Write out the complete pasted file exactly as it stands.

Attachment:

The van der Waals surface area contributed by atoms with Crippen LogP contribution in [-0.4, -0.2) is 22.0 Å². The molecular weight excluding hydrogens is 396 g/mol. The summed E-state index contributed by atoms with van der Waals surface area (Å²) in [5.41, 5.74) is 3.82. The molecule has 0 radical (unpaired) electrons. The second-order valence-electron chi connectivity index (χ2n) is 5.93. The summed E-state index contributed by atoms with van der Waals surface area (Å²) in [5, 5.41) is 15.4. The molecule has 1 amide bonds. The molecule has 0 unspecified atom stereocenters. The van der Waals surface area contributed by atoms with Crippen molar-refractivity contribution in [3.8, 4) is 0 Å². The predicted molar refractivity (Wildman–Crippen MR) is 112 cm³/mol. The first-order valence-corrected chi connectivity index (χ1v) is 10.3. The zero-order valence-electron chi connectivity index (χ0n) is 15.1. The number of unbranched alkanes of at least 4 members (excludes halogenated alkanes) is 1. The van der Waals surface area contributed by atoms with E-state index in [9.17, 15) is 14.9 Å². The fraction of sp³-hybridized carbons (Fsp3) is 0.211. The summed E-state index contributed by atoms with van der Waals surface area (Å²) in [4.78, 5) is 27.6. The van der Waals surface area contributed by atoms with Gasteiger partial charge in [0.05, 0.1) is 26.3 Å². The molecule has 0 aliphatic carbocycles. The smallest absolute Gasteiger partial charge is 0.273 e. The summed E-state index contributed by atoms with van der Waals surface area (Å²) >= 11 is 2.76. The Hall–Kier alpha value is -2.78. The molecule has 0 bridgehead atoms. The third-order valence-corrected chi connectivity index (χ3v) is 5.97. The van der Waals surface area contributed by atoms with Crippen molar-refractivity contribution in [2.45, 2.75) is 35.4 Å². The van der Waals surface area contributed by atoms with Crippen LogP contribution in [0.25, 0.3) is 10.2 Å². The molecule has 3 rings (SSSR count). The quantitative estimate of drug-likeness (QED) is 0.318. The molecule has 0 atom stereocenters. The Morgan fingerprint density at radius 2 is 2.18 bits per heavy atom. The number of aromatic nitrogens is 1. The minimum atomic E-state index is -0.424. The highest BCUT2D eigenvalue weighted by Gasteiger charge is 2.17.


The van der Waals surface area contributed by atoms with Crippen LogP contribution in [-0.4, -0.2) is 22.0 Å². The molecular weight excluding hydrogens is 396 g/mol. The summed E-state index contributed by atoms with van der Waals surface area (Å²) in [5.41, 5.74) is 3.82. The molecule has 0 radical (unpaired) electrons. The second-order valence-electron chi connectivity index (χ2n) is 5.93. The summed E-state index contributed by atoms with van der Waals surface area (Å²) in [5, 5.41) is 15.4. The molecule has 1 amide bonds. The molecule has 0 unspecified atom stereocenters. The van der Waals surface area contributed by atoms with Crippen molar-refractivity contribution in [3.8, 4) is 0 Å². The predicted molar refractivity (Wildman–Crippen MR) is 112 cm³/mol. The first-order valence-corrected chi connectivity index (χ1v) is 10.3. The zero-order valence-electron chi connectivity index (χ0n) is 15.1. The number of unbranched alkanes of at least 4 members (excludes halogenated alkanes) is 1. The van der Waals surface area contributed by atoms with E-state index in [9.17, 15) is 14.9 Å². The fraction of sp³-hybridized carbons (Fsp3) is 0.211. The summed E-state index contributed by atoms with van der Waals surface area (Å²) in [4.78, 5) is 27.6. The van der Waals surface area contributed by atoms with Gasteiger partial charge in [0.05, 0.1) is 26.3 Å². The molecule has 0 aliphatic carbocycles. The smallest absolute Gasteiger partial charge is 0.273 e. The summed E-state index contributed by atoms with van der Waals surface area (Å²) >= 11 is 2.76. The Hall–Kier alpha value is -2.78. The molecule has 0 bridgehead atoms. The third-order valence-corrected chi connectivity index (χ3v) is 5.97. The van der Waals surface area contributed by atoms with Crippen molar-refractivity contribution in [2.45, 2.75) is 35.4 Å². The van der Waals surface area contributed by atoms with Crippen LogP contribution in [0.25, 0.3) is 10.2 Å². The molecule has 3 rings (SSSR count). The quantitative estimate of drug-likeness (QED) is 0.318. The molecule has 0 atom stereocenters. The Morgan fingerprint density at radius 2 is 2.18 bits per heavy atom. The number of aromatic nitrogens is 1. The minimum atomic E-state index is -0.424. The highest BCUT2D eigenvalue weighted by Gasteiger charge is 2.17.